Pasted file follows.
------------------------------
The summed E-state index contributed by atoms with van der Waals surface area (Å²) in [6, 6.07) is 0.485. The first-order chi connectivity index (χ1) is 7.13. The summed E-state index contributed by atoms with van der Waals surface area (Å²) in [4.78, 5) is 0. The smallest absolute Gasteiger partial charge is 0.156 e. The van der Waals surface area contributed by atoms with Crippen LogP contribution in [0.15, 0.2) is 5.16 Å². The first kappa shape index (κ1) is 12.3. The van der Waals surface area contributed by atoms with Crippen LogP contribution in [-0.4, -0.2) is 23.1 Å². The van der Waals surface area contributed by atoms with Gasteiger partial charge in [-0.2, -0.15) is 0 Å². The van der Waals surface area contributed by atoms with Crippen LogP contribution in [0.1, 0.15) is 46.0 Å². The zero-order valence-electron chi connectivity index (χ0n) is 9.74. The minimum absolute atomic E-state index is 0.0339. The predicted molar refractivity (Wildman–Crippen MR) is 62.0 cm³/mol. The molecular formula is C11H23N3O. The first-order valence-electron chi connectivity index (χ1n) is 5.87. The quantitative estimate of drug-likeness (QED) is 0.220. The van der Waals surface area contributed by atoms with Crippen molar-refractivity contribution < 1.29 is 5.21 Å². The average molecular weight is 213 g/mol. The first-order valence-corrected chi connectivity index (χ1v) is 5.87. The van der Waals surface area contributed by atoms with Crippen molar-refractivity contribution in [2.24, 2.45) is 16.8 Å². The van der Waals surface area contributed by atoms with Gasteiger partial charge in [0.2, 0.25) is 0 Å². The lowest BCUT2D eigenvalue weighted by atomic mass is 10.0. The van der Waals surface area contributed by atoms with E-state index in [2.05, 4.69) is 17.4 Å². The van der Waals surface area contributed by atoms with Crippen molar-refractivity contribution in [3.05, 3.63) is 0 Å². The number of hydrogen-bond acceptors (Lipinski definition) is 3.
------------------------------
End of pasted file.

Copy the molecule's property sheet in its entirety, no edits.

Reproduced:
The summed E-state index contributed by atoms with van der Waals surface area (Å²) in [6, 6.07) is 0.485. The first-order chi connectivity index (χ1) is 7.13. The summed E-state index contributed by atoms with van der Waals surface area (Å²) in [4.78, 5) is 0. The smallest absolute Gasteiger partial charge is 0.156 e. The van der Waals surface area contributed by atoms with Crippen LogP contribution in [0.15, 0.2) is 5.16 Å². The first kappa shape index (κ1) is 12.3. The van der Waals surface area contributed by atoms with Crippen LogP contribution in [-0.4, -0.2) is 23.1 Å². The van der Waals surface area contributed by atoms with Gasteiger partial charge in [-0.2, -0.15) is 0 Å². The van der Waals surface area contributed by atoms with Crippen LogP contribution in [0.1, 0.15) is 46.0 Å². The zero-order valence-electron chi connectivity index (χ0n) is 9.74. The minimum absolute atomic E-state index is 0.0339. The predicted molar refractivity (Wildman–Crippen MR) is 62.0 cm³/mol. The molecular formula is C11H23N3O. The first-order valence-electron chi connectivity index (χ1n) is 5.87. The quantitative estimate of drug-likeness (QED) is 0.220. The van der Waals surface area contributed by atoms with Crippen molar-refractivity contribution < 1.29 is 5.21 Å². The average molecular weight is 213 g/mol. The first-order valence-corrected chi connectivity index (χ1v) is 5.87. The van der Waals surface area contributed by atoms with Crippen molar-refractivity contribution in [2.24, 2.45) is 16.8 Å². The van der Waals surface area contributed by atoms with Gasteiger partial charge in [0.2, 0.25) is 0 Å². The lowest BCUT2D eigenvalue weighted by atomic mass is 10.0. The van der Waals surface area contributed by atoms with E-state index in [2.05, 4.69) is 17.4 Å². The van der Waals surface area contributed by atoms with Crippen molar-refractivity contribution in [3.05, 3.63) is 0 Å². The number of hydrogen-bond acceptors (Lipinski definition) is 3.